John Caverly . I was in company with the last witness coming from Barnet, last Thursday night; we saw the prisoner close by the chaise; I believe his hand was in the chaise, and a pistol in it; when we came up to them, Mrs. White said they had been robbed of a 36 s. piece and a halfpenny; the prisoner was very fuddled, he could hardly speak at all.

Q. Did he make any resistance when you went to take him?

Caverly. No, he did not; my companion shoved him from his horse, and I got hold of his collar; we carried him in at the two Fighting Cocks; he was searched; there was a 36 s. piece and some

silver and halfpence found upon him; I saw the constable and another man search him; I saw the 30 s. after they had flung it down, upon a handkerchief that was spread on the ground; I saw him the next day when he was before the Justice, he would not own any thing.

Cross examination.

Q. Was he very much in liquor?

Caverly. He was very much, he could hardly speak.

Q. Had he any thing of value about him?

Caverly. No, not as I saw; he cried very much when before Justice Palmer, and said but very little.

Q. What was he charged with?

Caverly. He was charged with robbing Mr. White.

Q. How many pistols had he about him?

Caverly. He had two.

Q. Were they both loaded?

Caverly. They were.

Prisoner's defence.

I was fuddled, or I had never done such a thing.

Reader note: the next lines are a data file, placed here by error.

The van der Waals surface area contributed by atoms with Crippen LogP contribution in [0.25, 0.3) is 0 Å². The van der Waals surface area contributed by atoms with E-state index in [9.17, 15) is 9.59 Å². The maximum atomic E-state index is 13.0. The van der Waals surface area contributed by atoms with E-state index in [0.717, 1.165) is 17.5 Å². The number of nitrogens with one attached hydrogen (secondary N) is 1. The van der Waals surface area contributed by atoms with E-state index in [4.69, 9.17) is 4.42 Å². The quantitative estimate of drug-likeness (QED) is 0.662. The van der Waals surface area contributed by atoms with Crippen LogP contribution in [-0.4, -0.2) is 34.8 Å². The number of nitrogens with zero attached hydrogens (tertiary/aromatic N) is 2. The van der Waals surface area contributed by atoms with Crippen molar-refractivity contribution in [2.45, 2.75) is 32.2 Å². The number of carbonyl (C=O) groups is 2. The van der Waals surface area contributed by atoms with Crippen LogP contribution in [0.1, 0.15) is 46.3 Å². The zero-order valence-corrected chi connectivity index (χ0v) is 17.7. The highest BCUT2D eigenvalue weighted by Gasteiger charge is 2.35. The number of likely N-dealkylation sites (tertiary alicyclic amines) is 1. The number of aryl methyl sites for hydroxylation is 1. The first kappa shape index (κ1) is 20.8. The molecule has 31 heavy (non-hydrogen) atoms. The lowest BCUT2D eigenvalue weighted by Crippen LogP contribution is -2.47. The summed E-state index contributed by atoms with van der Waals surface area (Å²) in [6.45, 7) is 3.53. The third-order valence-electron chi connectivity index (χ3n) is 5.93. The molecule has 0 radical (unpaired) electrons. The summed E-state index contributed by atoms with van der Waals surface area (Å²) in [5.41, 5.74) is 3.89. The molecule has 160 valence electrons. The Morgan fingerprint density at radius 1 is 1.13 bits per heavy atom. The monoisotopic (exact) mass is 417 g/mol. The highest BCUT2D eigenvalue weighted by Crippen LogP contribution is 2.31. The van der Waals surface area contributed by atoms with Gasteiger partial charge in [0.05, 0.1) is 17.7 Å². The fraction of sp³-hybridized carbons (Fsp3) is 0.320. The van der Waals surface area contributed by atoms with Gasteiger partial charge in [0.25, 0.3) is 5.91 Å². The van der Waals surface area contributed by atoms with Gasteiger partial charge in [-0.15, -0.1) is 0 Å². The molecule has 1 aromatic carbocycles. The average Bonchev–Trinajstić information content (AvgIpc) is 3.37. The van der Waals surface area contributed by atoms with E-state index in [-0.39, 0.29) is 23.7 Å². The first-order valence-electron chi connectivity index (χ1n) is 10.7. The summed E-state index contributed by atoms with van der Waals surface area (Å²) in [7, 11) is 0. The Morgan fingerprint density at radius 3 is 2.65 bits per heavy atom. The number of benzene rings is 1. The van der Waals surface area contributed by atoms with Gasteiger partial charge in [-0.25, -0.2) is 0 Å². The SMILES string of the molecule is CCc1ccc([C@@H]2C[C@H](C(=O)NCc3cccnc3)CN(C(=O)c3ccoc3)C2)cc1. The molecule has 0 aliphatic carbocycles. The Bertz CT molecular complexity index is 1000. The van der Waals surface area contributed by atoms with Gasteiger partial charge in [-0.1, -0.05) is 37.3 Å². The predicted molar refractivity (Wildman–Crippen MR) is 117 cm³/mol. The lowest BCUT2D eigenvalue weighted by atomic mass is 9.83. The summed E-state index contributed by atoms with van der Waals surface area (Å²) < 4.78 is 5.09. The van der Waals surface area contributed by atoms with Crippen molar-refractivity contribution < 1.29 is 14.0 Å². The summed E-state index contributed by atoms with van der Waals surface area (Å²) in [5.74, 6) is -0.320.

To his character.

Thompson Payter . I live at Newport Pagnel in the county of Bucks, I have known the prisoner from about a week old; I know his father, and all the family; his father is a dealer in lace, the prisoner was brought up in the lace way; he was with his father all his life time, only when at the boarding school; he came to town about his father's business; he comes once a fortnight. I have known him trusted with two thousand pounds worth of lace at a time. I am in the lace trade.

Q. Is it usual in your way to carry arms?

Payter. It is; I never go a journey without arms, when I am making up money in my circuit, sometimes one pistol, sometimes two; there are very few in the lace business but what carry arms, because our stock lies in a little compass, and is very valuable.

Q. What is the prisoner's character?

Payter. He is a very sober steady lad, I never heard one misbehaviour of him before this in all my life; this was not for the want of money; he might have had 500 l. had he asked it; I would let him have 500 l. had I it, upon his own note; he was in great business and had great credit; he did not stand in need of thirty-six score such pieces; I heard of this at St. Alban's, and came to town but last night.